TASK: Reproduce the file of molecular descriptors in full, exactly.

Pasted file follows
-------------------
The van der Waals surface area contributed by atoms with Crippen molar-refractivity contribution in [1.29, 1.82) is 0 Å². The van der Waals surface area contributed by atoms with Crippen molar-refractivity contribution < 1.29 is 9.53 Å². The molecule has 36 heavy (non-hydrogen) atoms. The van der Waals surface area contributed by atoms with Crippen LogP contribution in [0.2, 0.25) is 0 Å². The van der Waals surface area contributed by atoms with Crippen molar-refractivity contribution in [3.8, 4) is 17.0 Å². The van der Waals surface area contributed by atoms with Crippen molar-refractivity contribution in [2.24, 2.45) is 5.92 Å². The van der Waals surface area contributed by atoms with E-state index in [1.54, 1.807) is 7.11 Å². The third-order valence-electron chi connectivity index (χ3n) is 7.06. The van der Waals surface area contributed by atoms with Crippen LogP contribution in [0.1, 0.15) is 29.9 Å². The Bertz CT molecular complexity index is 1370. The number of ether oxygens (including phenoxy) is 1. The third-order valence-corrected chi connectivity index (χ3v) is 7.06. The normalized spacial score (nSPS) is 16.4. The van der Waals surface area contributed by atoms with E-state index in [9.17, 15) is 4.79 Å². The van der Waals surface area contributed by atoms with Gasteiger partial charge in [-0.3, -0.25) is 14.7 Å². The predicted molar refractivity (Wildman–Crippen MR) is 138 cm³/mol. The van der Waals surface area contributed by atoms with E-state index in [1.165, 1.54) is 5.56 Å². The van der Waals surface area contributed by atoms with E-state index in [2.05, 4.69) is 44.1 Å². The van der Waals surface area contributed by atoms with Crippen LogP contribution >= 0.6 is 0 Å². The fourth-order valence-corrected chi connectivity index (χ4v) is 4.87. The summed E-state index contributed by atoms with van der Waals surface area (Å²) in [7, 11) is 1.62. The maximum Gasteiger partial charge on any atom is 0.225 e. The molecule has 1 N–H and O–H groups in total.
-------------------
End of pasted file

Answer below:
The van der Waals surface area contributed by atoms with Crippen molar-refractivity contribution in [1.29, 1.82) is 0 Å². The van der Waals surface area contributed by atoms with Crippen molar-refractivity contribution < 1.29 is 9.53 Å². The molecule has 36 heavy (non-hydrogen) atoms. The van der Waals surface area contributed by atoms with Crippen LogP contribution in [0.2, 0.25) is 0 Å². The van der Waals surface area contributed by atoms with Crippen molar-refractivity contribution in [3.8, 4) is 17.0 Å². The van der Waals surface area contributed by atoms with Crippen molar-refractivity contribution in [2.24, 2.45) is 5.92 Å². The van der Waals surface area contributed by atoms with E-state index in [1.54, 1.807) is 7.11 Å². The third-order valence-electron chi connectivity index (χ3n) is 7.06. The van der Waals surface area contributed by atoms with Crippen LogP contribution in [0.1, 0.15) is 29.9 Å². The Bertz CT molecular complexity index is 1370. The number of ether oxygens (including phenoxy) is 1. The third-order valence-corrected chi connectivity index (χ3v) is 7.06. The normalized spacial score (nSPS) is 16.4. The van der Waals surface area contributed by atoms with E-state index in [9.17, 15) is 4.79 Å². The van der Waals surface area contributed by atoms with Gasteiger partial charge in [-0.3, -0.25) is 14.7 Å². The predicted molar refractivity (Wildman–Crippen MR) is 138 cm³/mol. The van der Waals surface area contributed by atoms with E-state index in [1.165, 1.54) is 5.56 Å². The van der Waals surface area contributed by atoms with E-state index in [2.05, 4.69) is 44.1 Å². The van der Waals surface area contributed by atoms with Crippen LogP contribution >= 0.6 is 0 Å². The fourth-order valence-corrected chi connectivity index (χ4v) is 4.87. The summed E-state index contributed by atoms with van der Waals surface area (Å²) in [7, 11) is 1.62. The maximum Gasteiger partial charge on any atom is 0.225 e. The molecule has 1 N–H and O–H groups in total.